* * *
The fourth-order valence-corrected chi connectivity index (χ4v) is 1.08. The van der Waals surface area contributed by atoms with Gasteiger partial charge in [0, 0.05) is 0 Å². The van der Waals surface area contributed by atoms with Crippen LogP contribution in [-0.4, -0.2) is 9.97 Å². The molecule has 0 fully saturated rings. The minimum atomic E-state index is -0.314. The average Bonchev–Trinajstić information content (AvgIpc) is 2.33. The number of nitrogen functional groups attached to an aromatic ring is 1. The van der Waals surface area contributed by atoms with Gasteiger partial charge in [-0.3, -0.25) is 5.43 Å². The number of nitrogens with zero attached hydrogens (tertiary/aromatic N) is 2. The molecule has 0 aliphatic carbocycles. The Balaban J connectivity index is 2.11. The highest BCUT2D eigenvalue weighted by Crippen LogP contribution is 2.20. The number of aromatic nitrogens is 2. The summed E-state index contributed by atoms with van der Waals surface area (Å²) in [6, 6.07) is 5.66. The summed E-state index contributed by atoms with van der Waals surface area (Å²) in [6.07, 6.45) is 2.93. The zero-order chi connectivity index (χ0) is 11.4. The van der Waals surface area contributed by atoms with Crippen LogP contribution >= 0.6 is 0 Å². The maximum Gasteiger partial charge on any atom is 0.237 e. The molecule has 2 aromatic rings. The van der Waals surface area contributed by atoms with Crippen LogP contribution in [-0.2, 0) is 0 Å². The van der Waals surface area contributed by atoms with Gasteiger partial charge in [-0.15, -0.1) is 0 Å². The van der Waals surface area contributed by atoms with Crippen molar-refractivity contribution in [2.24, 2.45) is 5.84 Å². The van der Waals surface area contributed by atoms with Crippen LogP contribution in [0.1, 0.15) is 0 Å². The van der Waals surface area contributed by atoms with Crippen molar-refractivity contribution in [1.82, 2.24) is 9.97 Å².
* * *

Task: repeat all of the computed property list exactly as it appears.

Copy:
The fourth-order valence-corrected chi connectivity index (χ4v) is 1.08. The van der Waals surface area contributed by atoms with Gasteiger partial charge in [0, 0.05) is 0 Å². The van der Waals surface area contributed by atoms with Crippen LogP contribution in [-0.4, -0.2) is 9.97 Å². The molecule has 0 fully saturated rings. The minimum atomic E-state index is -0.314. The average Bonchev–Trinajstić information content (AvgIpc) is 2.33. The number of nitrogen functional groups attached to an aromatic ring is 1. The van der Waals surface area contributed by atoms with Gasteiger partial charge in [-0.3, -0.25) is 5.43 Å². The number of nitrogens with zero attached hydrogens (tertiary/aromatic N) is 2. The molecule has 0 aliphatic carbocycles. The Balaban J connectivity index is 2.11. The highest BCUT2D eigenvalue weighted by Crippen LogP contribution is 2.20. The number of aromatic nitrogens is 2. The summed E-state index contributed by atoms with van der Waals surface area (Å²) in [6, 6.07) is 5.66. The summed E-state index contributed by atoms with van der Waals surface area (Å²) in [6.07, 6.45) is 2.93. The zero-order chi connectivity index (χ0) is 11.4. The van der Waals surface area contributed by atoms with Crippen LogP contribution >= 0.6 is 0 Å². The maximum Gasteiger partial charge on any atom is 0.237 e. The molecule has 2 aromatic rings. The van der Waals surface area contributed by atoms with Crippen LogP contribution in [-0.2, 0) is 0 Å². The van der Waals surface area contributed by atoms with Gasteiger partial charge in [-0.15, -0.1) is 0 Å². The van der Waals surface area contributed by atoms with Crippen molar-refractivity contribution in [2.24, 2.45) is 5.84 Å². The van der Waals surface area contributed by atoms with Crippen LogP contribution in [0.1, 0.15) is 0 Å². The van der Waals surface area contributed by atoms with Crippen molar-refractivity contribution in [1.82, 2.24) is 9.97 Å².